Regulators describe the Aliso Canyon facility as gleaming on the outside but junk beneath the surface. Incredibly, when the leaking well was last upgraded — all the way back in 1979 — officials removed a safety valve that would have prevented the disaster. Even more incredibly, that valve was not required under state or federal rules; only wells within 300 feet of a home must have them. SoCal Gas apparently lied to regulators about replacing the valve.
Briana Mordick of the Natural Resources Defense Council cites flawed state regulation of underground oil and gas wells as a major culprit here. The state Underground Injection Control program suffers from inadequate staffing and a lack of testing (pressure tests only occur every five years, for example). The program also allows corroding wells like the one leaking, which was built in 1953 as an oil well and converted to gas storage in 1973, to remain in use despite outdated construction. Like the missing safety valve, state regulations do not required older wells to be retired. “In fact, California's UIC rules don't include any standards for well construction,” Mordick writes.
Critics have implicated Jerry Brown in this leniency, citing his industry ties. He has resisted tougher regulations on fracking. He has explored for oil and gas on his own private land. Brown’s sister, Kathleen Brown, is a board member with Sempra Energy, the parent company of SoCal Gas.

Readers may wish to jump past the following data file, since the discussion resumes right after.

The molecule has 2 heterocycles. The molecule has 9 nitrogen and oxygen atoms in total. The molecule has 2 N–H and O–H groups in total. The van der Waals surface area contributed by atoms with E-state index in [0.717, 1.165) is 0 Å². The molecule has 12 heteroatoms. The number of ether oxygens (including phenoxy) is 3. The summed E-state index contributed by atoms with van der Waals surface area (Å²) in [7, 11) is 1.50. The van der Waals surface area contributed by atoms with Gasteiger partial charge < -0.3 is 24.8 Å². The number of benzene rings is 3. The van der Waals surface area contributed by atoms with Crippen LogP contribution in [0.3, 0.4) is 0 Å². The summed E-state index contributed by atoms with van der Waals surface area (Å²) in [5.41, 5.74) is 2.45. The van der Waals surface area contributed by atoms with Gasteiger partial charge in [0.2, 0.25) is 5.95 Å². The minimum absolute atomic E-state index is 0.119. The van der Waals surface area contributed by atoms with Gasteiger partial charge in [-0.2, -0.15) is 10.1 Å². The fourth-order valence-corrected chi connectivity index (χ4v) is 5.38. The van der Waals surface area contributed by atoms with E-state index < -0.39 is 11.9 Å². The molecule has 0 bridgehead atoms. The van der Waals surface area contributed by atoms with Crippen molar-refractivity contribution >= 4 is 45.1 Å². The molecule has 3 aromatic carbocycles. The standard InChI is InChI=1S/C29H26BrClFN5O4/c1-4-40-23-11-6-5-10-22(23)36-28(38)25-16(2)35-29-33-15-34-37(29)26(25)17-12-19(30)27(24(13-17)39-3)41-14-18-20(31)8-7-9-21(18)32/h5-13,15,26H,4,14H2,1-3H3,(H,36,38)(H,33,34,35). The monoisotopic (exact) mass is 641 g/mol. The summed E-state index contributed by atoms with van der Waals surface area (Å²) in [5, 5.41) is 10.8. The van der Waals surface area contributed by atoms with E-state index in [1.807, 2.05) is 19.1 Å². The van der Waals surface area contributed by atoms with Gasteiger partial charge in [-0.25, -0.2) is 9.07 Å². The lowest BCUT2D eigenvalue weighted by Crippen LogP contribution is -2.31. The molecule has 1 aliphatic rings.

A common trope is that communities like this get much more attention from lawmakers than, say, New Orleans after Hurricane Katrina. But Brown waited months to declare a state of emergency. And residents have complained of a lack of outreach about the health risks or their options, to say nothing of their plummeting property values.
I see this as part of the “Bowling Alone” effect. When you have a community of gated developments with no town square, that social dislocation makes it hard to organize. Porter Ranch has never known a day without SoCal Gas lurking over them in the mountains; residents were conditioned to believe it represented no threat to their safety. And their relative power and influence did not protect them from danger.
The months of inaction have led to a community response. Groups like Save Porter Ranch are gathering steam. Residents at a meeting of the state Air Quality Management District last week demanded that SoCal Gas shut down its operations in Aliso Canyon, which continue despite the leak. Local lawsuits have mirrored the Los Angeles City Attorney’s case against the gas company. The local neighborhood council and other entities are pressuring authorities for relief and stronger safety measures.
While state lawmakers have made some noise about closing older wells, and while SoCal gas has reduced pressure in the underground reservoir to limit the leak (though this has led to an oily mist surfacing), a visit to Porter Ranch reveals little sign of urgency. The company denies any catastrophe and plans to get things under control by March. And residents, while disheartened, have learned to live with the delay and the imposition on their lives.
The lesson of Porter Ranch is that we have desiccated the public square so much that communities — even ones stocked with upper middle-class people — are more helpless against corporate prerogatives and regulatory sloth than they realize. Disruptions like this can rebuild community, and allow them to fight back. But until then, people can walk around places like Porter Ranch and not even know what risks lurk from above.